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Not just for all that travel in and out of Wellington, but for the inevitable annual series of international gatherings and summits that this country’s prime minister is obliged to attend.
While some dismissively deride such meetings as "junkets" and assume that they are one of the baubles of office, there is very little that is relaxing about attending a multinational meeting.
For a start, it almost always involves two long flights and a dramatic change in time zones.
And once the PM hits the ground they hit it running: their schedule is planned to the minute and it seldom includes time to sample the local nightlife or hive off sightseeing.
What precious few minutes might be in the schedule for leisure are soon consumed by the seemingly inescapable fact that these gatherings seldom run to time, or by the PM trying to secure the next best thing to a full bi-lateral meeting with a fellow leader, a "pull-aside" chat in a corridor.
There is very little junketing to be done, and in truth there is little glamour or romance about such conclaves either. They are hard work from wheels up to wheels down.
Those dismissive types, after claiming that they are nothing but a jaunt, will then question whether anything of true value actually gets done at them.
To give just one local’ish example which gives the lie to that, in his memoirs former Australian Prime Minister Malcolm Turnbull details his strenuous efforts to preserve Australia’s steel and aluminium export market to the US.
It involved a lot of telephone calls and a lot of meetings, but the key moment was his first meeting with then US President Donald Trump at a summit. Mr Turnbull got in the president’s ear at that meeting, and was able to repeat all the same arguments — which the president could not say had not reached him.
Due to the lengthy interregnum which New Zealand finds itself in post-election, Prime Minister-elect Christopher Luxon has already had to miss one international summit, last week’s Pacific Islands Forum in the Cook Islands.
This was unfortunate, as this is a meeting which matters. It brings together the countries which are, literally, in New Zealand’s back yard. They supply a decent chunk of our workforce, and it is the destination for a substantial amount of New Zealand’s international aid budget.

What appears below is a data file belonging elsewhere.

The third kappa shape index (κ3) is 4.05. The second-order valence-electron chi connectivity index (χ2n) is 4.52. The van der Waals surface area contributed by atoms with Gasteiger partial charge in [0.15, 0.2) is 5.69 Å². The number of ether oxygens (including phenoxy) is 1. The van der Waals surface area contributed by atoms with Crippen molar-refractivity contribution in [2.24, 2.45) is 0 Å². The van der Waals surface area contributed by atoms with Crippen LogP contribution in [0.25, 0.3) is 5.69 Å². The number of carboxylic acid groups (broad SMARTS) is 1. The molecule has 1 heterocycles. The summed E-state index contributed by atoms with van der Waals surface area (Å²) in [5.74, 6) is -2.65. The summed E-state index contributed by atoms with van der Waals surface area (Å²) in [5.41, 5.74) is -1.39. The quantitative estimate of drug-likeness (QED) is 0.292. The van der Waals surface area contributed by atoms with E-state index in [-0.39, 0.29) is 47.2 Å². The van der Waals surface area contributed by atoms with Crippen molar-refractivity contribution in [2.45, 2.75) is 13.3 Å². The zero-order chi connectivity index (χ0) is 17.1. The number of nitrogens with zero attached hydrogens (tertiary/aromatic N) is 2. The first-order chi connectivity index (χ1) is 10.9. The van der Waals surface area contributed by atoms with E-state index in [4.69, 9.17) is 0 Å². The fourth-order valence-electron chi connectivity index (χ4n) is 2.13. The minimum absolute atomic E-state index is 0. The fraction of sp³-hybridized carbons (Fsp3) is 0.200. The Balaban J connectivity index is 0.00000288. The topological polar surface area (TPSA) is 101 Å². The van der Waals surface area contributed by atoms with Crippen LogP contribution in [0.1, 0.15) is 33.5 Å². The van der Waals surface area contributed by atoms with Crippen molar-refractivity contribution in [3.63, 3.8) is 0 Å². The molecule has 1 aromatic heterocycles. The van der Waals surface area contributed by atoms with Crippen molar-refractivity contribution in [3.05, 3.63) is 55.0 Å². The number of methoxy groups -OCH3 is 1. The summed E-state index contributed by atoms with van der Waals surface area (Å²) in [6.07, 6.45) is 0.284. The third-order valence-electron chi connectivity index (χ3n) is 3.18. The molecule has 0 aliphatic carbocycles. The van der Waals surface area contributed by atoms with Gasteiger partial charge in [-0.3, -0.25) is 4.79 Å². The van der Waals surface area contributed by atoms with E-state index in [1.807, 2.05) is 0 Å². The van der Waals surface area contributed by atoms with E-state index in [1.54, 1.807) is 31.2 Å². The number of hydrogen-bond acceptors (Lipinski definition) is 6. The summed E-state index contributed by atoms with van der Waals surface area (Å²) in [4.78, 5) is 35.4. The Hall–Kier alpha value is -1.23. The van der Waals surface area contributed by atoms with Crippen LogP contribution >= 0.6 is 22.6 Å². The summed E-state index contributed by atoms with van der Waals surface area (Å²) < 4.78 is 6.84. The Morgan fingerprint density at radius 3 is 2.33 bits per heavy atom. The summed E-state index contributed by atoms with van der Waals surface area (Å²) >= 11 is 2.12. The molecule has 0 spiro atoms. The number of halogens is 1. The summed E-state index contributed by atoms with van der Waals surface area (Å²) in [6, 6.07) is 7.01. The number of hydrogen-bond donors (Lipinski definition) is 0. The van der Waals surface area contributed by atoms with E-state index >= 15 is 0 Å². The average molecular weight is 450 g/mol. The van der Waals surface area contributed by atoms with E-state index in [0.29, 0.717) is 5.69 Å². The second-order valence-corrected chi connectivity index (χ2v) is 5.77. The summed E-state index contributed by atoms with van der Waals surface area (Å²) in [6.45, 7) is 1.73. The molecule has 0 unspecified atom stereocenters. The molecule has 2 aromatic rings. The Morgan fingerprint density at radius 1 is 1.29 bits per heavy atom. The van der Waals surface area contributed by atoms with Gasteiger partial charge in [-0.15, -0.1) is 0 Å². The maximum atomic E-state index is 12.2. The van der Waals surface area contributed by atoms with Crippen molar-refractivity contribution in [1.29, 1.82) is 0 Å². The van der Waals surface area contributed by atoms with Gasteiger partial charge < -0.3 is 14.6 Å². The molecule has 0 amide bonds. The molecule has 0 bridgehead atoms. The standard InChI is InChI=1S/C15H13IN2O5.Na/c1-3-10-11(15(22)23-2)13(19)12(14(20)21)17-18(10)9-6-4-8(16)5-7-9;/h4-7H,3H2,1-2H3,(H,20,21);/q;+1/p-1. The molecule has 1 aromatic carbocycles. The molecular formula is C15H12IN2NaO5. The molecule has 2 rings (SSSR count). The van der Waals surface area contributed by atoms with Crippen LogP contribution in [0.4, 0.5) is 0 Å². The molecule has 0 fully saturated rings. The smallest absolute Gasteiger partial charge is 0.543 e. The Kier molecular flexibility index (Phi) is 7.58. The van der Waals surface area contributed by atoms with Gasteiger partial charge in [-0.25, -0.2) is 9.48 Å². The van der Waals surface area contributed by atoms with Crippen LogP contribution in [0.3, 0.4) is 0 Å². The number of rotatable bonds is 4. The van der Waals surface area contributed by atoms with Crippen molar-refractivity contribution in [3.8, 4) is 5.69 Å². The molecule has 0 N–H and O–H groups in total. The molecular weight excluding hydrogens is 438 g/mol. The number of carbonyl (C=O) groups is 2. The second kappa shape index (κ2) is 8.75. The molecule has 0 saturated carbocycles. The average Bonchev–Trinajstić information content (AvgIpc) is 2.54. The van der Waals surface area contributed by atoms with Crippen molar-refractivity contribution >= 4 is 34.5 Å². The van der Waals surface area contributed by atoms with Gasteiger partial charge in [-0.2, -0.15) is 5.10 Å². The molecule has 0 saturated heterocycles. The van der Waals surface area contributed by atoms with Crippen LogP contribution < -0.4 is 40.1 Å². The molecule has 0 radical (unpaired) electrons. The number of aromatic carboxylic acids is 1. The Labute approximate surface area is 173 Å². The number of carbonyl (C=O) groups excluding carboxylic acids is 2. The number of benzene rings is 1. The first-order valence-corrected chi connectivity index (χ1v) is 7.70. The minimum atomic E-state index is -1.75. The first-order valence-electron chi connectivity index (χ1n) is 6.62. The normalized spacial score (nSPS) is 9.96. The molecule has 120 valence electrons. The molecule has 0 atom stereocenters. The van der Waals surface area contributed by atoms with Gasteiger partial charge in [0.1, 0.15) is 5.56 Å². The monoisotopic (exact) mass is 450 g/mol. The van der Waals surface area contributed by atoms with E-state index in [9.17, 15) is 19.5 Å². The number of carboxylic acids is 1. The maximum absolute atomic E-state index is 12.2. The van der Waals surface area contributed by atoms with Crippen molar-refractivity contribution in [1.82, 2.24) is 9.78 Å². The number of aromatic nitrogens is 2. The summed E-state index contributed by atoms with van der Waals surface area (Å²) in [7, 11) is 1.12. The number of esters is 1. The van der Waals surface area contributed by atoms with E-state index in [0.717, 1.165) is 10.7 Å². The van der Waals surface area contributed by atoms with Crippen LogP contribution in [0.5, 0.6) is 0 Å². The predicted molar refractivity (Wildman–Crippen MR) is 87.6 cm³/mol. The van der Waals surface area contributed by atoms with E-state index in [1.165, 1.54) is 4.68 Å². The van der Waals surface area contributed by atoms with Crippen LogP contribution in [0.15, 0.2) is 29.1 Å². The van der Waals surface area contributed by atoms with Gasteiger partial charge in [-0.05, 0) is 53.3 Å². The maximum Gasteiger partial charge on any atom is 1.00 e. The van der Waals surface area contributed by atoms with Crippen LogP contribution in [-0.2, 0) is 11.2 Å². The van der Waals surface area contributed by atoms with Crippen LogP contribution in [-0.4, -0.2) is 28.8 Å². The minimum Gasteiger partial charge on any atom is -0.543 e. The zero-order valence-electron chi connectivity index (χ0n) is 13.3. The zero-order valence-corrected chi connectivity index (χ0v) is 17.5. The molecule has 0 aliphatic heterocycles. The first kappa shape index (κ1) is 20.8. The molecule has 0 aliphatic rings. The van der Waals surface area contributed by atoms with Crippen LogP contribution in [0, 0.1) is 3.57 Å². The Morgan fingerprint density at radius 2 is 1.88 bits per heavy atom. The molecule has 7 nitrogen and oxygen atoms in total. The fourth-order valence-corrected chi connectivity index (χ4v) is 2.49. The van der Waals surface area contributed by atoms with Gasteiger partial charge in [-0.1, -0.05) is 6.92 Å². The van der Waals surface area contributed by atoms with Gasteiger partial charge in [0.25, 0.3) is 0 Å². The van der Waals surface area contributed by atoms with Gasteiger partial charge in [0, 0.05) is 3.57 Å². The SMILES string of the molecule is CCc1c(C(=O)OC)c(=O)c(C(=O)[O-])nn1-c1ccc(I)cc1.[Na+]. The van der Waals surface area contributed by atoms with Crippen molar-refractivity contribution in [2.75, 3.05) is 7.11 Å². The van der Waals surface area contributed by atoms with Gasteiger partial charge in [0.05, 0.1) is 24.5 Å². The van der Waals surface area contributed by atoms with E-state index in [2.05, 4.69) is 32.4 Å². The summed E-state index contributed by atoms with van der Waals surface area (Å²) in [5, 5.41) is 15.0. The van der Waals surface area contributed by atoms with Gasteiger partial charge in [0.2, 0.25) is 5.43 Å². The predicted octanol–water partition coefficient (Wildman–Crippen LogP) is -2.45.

The islands matter to New Zealand, for reasons of historic ties, for economic reasons, and because many of us have family ties there. Although his designated, bi-partisan replacements — Gerry Brownlee and Carmel Sepuloni — no doubt served well in his stead, Mr Luxon’s absence was regrettable and may well necessitate a Pacific trip sooner rather than later once he has finally been sworn in.
More problematic is the grave likelihood that Mr Luxon will also miss the Asia-Pacific Economic Co-operation (Apec) forum, scheduled to be held in San Francisco later this week.
Promoting regional trade is the raison d'etre of Apec, and trade is the lifeblood of the New Zealand economy.
The 21 countries of Apec include China, Australia, the United States, Japan, South Korea, Indonesia and Singapore.
Not at all coincidentally that list, in that order, are also New Zealand’s top seven commodity export markets; Thailand, another Apec member, ranks 10th on that list.
New Zealand will still have a strong presence at Apec even if Mr Luxon cannot attend personally: the summit is too critical for maintaining old trade agreements and developing new ones for the country not to send a large delegation.
But Mr Luxon’s presence would have opened doors. You only get to be a new prime minister once, and Mr Luxon being the new kid on the block has the potential to open doors at this Apec which might remain closed in the second or third year of his time in office.
There is no mystery about who the next New Zealand prime minister is going to be, albeit that the required documents are yet to be signed.
If no deal is able to be reached in the next couple of days perhaps this might be a situation where all parties are best to turn a blind eye to that fact and get Mr Luxon to the departure lounge as soon as possible.